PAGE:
Don't overanalyze. Don't underestimate.

There are those that consider "Gravity's Rainbow" the greatest American novel of this, or perhaps any, century. I can't make a case for or against this; I haven't read 'em all. However, I will say that "Gravity's Rainbow" is good enough to at least deserve some of the lavish praise its earned. I get the feeling though that some people praise the book just to appear intelligent, just like some people criticize the book just to appear intelligent and unpretentious. However, let me just say that if a book is no more to you than a means of wearing a mask (on the internet for that matter), then you probably did not appreciate it for what it is. So what is "Gravity's Rainbow?" Well, it IS difficult. But unreadable? No. It is encylopedic. But dull and boring? Not in the least! "Gravity's Rainbow" is, if anything, an enormous collection of brainstorms, daydreams, and nightmares of one of the most incredible imaginations of our time. Most of it seems to me to be Pynchon writing to entertain Pynchon. Episodes like the ones with the giant adenoid, the Kenosha Kid, and, of course, Byron the Bulb, are as funny and fun to read as anything written this century. Yes, "Gravity's Rainbow" is extremely deep. But it sure is fun too.Let me just recommend, however, that you read something else of Pynchon's before tackling this work. I recommend reading 'em in order.

This book will change your life!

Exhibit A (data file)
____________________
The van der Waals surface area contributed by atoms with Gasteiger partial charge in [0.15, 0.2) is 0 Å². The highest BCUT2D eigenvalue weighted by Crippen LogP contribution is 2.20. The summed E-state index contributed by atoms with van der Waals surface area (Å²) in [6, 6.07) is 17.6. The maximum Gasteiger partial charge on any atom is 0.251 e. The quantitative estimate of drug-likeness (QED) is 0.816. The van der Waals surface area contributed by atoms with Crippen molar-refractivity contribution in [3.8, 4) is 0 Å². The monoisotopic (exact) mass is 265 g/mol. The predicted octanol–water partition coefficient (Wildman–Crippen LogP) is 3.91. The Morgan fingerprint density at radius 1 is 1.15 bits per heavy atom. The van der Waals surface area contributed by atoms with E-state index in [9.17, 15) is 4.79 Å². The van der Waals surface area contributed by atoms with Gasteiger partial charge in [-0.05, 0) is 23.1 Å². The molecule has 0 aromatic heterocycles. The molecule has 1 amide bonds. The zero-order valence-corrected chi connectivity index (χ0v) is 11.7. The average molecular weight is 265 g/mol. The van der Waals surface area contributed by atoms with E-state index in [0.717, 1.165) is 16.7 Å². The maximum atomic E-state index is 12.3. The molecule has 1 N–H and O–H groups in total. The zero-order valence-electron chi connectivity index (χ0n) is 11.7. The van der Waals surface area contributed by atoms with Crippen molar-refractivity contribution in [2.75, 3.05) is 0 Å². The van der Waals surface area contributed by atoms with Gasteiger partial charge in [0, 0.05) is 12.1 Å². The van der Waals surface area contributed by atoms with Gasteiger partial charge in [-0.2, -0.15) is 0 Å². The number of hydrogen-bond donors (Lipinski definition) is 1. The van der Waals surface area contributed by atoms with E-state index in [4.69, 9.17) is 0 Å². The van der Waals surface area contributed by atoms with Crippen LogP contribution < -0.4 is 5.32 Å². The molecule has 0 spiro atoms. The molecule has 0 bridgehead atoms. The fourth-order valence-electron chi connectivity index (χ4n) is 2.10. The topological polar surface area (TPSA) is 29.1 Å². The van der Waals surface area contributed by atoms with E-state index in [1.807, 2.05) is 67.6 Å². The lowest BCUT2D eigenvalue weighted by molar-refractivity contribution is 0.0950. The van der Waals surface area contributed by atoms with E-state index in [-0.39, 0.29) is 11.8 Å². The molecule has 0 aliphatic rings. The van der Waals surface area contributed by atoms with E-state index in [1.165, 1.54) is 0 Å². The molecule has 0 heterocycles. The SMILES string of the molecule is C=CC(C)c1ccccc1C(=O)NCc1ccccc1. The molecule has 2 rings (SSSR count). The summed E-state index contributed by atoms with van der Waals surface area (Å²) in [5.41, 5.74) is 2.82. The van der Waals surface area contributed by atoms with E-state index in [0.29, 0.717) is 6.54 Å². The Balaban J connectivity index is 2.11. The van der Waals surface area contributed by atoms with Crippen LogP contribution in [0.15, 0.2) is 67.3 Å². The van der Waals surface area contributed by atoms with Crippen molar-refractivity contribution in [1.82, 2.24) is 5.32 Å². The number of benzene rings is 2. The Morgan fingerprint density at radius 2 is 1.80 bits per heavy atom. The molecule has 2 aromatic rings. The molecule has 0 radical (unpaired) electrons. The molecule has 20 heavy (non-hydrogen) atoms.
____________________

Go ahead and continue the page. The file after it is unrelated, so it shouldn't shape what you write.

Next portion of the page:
It's more than a novel, of course--it's an experience. A few suggestions to first time readers: 1) do not, I repeat, *do not* refer to annotations or any other academic ramblings on the first read. This point is essential if the novel's venom is ever to seep under your skin. I don't care how many degrees you have, where you went to school, etc., the first time you read this novel it must be an act of faith that becomes a direct experience in the making. Later on, if you want to engage the lit-crits in their game, then by all means read all their po-mo stuff on Pynchon. But always remember--Pynchon did not write this novel to serve as a topic for some grad student's dissertation.2) Embrace chaos (not as easy as it sounds).4) Re-read periodically over a specific period of time (you'll figure out exactly how long).5) And finally, to quote a famous rock song, "Roll with the changes to get to what's real."

A screaming comes across the psyche

Because we have launched the first V-1, we have launched the final bomb that will be our undoing. This book is the Ocham's Razor of literature, infinitely bisecting the line or the arc, trying to single out the desired by eliminating the unwanted. In this case, it appears to be working on a most disturbing result--as if it were a warning to us. We cannot, in reality, bisect the line forever. ***** On a lighter note (and the book is filled with hilarity), yes I love this encyclopedic book. When I feel I cannot write, I get it out and read the first few pages (through the great "banana breakfast" episode), or the story of 'Byron the Lightbulb' (one of the stories-within-the-story), or Slothrop's adventures in the giant pig suit.... If you can't get past the first 50 pages, and many people have encountered this (as did I), start again. The rewards are on every page, on every line. And keeping a copy of the OED handy won't hurt, either.

Gravity's Rainbow is America's Ulysees

In scope, scale and ambition Gravity's Rainbow is similar to Ulysees and for this reader the enigmatic Thomas Pynchon matched the achievement of Joyce.